It’s interesting how the Lauenburg Lakes Nature Park, or Naturpark Lauenburgische Seen in German, in the southeastern section of Schleswig-Holstein was once a German border. More specifically, the inner German border as it sits right up against Mecklenburg-Western Pomerania.
Long before there was the Cold War, and an East & West Germany, the Lauenburg Lakes area was here. It was here before there was an official Germany since it was created from the last Ice Age.
At some 470 square kilometers, the Lauenburg Lakes Nature Park is pretty big too. Most of it is forested, but there are also 40 lakes within its “borders,” one of which is the famed Ratzeburger See.
The Lauenburg Lakes Nature Park is not only a haven for all sorts of wild animals and birds (like heron and kingfishers), but it has a couple of scenic routes (the Naturparkweg (Nature Park Trail) and the Old Salt Road).
Animals and forest make the Lauenburg Lakes Nature Park a partial biosphere, yet that didn’t stop anyone from settling down and making a village or two.
OK, it’s a lot more than two. And all the people that live here now (not to mention all the ones that visit) love the area for all its hiking, bicycling, fishing, sailing, and horseback riding.
And I haven’t even gotten to the festivals within the nature park yet. 😉
Going counter-clockwise around the park, let’s start in Salem (Lauenburg). Lake Salem is one of those 40 lakes I mentioned, but it’s also got a wonderful church to see and an old granite retaining wall.
German engineering at its best, I would say.
The town of Ziethen (Lauenburg) is the one that was occupied by the British after World War II, but the Village Church (built 1591) has been here much longer than they were.
Do yourself a favor at this point. Go find yourself a quiet inn or guesthouse in Ratzeburg. You’re going to need it, because you’ll be here on this island city for a while.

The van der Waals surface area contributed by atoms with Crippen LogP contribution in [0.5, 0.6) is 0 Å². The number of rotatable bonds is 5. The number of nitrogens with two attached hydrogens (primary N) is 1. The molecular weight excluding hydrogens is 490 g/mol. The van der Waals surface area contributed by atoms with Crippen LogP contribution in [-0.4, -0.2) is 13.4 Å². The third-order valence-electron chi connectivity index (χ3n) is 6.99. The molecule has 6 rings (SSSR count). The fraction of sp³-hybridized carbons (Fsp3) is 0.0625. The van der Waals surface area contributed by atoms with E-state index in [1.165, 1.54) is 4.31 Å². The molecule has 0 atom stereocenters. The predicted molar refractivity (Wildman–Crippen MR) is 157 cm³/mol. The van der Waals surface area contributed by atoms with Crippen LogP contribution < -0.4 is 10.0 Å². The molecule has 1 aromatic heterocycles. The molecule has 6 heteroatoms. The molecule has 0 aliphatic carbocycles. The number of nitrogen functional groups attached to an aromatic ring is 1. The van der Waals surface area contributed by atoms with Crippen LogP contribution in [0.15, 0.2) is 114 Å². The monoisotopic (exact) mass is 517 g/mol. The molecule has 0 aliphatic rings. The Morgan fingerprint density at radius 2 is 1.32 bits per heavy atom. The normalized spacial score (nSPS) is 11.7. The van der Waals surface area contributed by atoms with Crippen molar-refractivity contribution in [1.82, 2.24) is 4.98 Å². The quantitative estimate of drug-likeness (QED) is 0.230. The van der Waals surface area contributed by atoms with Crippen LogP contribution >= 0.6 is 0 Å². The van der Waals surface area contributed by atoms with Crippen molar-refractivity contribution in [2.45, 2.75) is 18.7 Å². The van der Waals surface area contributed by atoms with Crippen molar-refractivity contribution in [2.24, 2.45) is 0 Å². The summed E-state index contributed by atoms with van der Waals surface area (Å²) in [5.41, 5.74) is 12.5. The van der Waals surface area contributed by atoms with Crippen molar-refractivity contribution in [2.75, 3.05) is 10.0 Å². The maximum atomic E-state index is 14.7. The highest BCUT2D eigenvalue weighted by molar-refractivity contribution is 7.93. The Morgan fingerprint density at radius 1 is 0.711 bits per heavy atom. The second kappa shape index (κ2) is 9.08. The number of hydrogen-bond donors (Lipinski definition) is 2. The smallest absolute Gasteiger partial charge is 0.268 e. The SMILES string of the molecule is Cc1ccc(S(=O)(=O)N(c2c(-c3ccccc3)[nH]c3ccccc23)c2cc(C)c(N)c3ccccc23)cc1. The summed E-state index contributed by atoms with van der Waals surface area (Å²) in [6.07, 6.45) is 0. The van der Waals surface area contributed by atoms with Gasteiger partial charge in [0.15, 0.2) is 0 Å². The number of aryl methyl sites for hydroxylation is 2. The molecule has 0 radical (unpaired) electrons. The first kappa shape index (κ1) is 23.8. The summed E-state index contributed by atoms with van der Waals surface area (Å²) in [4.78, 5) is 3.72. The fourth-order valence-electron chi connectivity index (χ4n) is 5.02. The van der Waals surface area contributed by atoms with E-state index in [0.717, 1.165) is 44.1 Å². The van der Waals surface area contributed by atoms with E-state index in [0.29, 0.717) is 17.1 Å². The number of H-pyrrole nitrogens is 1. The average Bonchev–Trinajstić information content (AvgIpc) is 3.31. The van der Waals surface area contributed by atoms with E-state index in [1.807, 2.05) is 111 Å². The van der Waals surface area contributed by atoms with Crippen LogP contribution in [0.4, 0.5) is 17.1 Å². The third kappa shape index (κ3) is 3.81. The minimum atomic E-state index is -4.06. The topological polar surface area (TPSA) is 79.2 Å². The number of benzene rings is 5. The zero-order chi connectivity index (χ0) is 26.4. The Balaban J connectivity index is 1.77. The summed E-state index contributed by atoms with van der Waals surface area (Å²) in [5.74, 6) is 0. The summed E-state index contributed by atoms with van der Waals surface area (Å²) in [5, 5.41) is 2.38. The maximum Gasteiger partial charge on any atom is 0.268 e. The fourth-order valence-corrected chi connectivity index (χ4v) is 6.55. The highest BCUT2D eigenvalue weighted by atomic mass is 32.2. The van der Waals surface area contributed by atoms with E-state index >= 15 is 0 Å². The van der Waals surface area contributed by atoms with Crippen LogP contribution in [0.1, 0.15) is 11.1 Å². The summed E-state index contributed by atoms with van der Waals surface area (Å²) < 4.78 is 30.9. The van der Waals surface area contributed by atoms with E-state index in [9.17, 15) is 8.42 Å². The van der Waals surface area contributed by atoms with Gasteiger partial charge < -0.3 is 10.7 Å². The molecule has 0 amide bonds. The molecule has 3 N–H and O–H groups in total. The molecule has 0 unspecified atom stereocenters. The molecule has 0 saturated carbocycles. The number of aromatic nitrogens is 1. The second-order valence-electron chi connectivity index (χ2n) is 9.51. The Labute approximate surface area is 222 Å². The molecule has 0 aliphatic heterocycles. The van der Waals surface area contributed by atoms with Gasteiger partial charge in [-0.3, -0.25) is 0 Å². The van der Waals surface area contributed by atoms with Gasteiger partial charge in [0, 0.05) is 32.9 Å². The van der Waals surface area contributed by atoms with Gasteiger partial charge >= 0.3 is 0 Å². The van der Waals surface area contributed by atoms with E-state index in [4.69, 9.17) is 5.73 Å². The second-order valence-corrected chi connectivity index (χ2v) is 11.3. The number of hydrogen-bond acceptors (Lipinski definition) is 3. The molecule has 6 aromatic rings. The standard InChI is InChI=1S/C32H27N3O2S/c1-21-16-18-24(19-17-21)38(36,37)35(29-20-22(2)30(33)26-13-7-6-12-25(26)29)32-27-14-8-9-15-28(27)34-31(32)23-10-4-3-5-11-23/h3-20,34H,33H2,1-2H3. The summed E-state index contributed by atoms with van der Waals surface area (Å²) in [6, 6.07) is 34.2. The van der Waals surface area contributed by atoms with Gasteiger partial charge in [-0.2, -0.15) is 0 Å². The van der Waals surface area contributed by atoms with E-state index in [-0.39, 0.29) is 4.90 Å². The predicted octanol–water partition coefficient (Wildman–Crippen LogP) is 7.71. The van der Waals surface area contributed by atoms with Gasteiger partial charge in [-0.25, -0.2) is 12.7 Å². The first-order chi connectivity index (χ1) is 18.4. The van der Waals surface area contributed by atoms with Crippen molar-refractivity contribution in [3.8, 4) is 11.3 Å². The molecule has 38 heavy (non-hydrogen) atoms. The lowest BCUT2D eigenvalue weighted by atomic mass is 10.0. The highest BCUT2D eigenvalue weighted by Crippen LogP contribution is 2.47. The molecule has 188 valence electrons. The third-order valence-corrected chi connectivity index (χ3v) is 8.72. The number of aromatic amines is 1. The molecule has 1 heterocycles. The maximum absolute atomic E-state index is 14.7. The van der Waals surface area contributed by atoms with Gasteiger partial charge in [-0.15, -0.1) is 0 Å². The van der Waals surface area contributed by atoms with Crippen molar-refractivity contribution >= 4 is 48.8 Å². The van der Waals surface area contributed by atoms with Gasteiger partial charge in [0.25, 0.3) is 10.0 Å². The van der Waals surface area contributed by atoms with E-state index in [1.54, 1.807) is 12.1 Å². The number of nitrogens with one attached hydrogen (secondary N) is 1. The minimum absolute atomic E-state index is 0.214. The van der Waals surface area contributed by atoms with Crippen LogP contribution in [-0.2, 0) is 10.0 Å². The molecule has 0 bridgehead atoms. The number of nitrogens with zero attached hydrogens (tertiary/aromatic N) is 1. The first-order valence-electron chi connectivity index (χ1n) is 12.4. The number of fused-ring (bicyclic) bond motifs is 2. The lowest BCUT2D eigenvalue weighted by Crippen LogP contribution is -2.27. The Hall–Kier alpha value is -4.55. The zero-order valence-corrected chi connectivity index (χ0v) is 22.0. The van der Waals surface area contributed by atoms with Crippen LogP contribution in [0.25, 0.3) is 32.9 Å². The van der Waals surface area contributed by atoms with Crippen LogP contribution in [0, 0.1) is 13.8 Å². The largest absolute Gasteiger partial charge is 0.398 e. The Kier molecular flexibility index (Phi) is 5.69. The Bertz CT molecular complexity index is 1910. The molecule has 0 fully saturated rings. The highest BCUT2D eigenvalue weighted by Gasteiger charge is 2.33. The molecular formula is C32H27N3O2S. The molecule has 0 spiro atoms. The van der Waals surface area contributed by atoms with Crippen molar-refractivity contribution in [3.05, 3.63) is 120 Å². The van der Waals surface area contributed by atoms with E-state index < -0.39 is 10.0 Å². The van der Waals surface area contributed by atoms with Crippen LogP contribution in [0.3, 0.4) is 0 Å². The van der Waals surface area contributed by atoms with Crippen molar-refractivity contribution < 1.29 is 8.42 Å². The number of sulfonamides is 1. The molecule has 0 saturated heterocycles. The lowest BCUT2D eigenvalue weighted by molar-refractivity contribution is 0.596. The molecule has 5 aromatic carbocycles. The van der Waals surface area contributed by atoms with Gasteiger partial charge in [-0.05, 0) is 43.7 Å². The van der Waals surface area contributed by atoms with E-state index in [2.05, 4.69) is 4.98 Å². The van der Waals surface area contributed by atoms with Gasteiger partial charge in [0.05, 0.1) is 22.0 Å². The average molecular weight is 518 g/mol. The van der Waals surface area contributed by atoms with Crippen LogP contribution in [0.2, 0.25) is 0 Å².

Ratzborg, as its called in Low German, is a medieval town lovers dream city. If you think its 12th century Cathedral is old, the St. George Church is even older. And there are a number of museums (like the A.-Paul-Weber-Museum), plus this town too was once an inner German border town in a divided Germany.
From here it’s on to the bison enclosure in Fredeburg, on the Old Salt Road, and to yet another one of the lakes in the Lauenburg Lakes, the Pinnsee.
Bordering Fredeburg is Mölln. Not only is this place on the Old Salt Road too, but it’s a Kneipp spa town (great, cause my feet are killing me) and along the Ziegelsee.
The fact that Mölln has a medieval Altstadt, spa gardens, and a bunch of festivals (like the bi-annual Folk Festival) — it’s the Eulenspiegel Festival that got my attention.
Every three years, Mölln holds this huge festival about this Lower Saxon medieval story (it’s been translated into a number of languages, so no excuse not to read it).
Hard as it is to leave, it’s time to head toward Lehmrade, which is a little to the south of the Oldenburger See.
As if all these lakes aren’t enough, the Lauenburg Lakes Nature Park also finds itself along the North/Baltic Seas Watershed.
The last town we’re heading to is Sterley, an old farming town. I’m sorry — but once I saw Sterley’s stone and wood St. Johannis Church, I just couldn’t go any further.
You can feel free to stop anywhere you like though — it’s not like you’ll go wrong.
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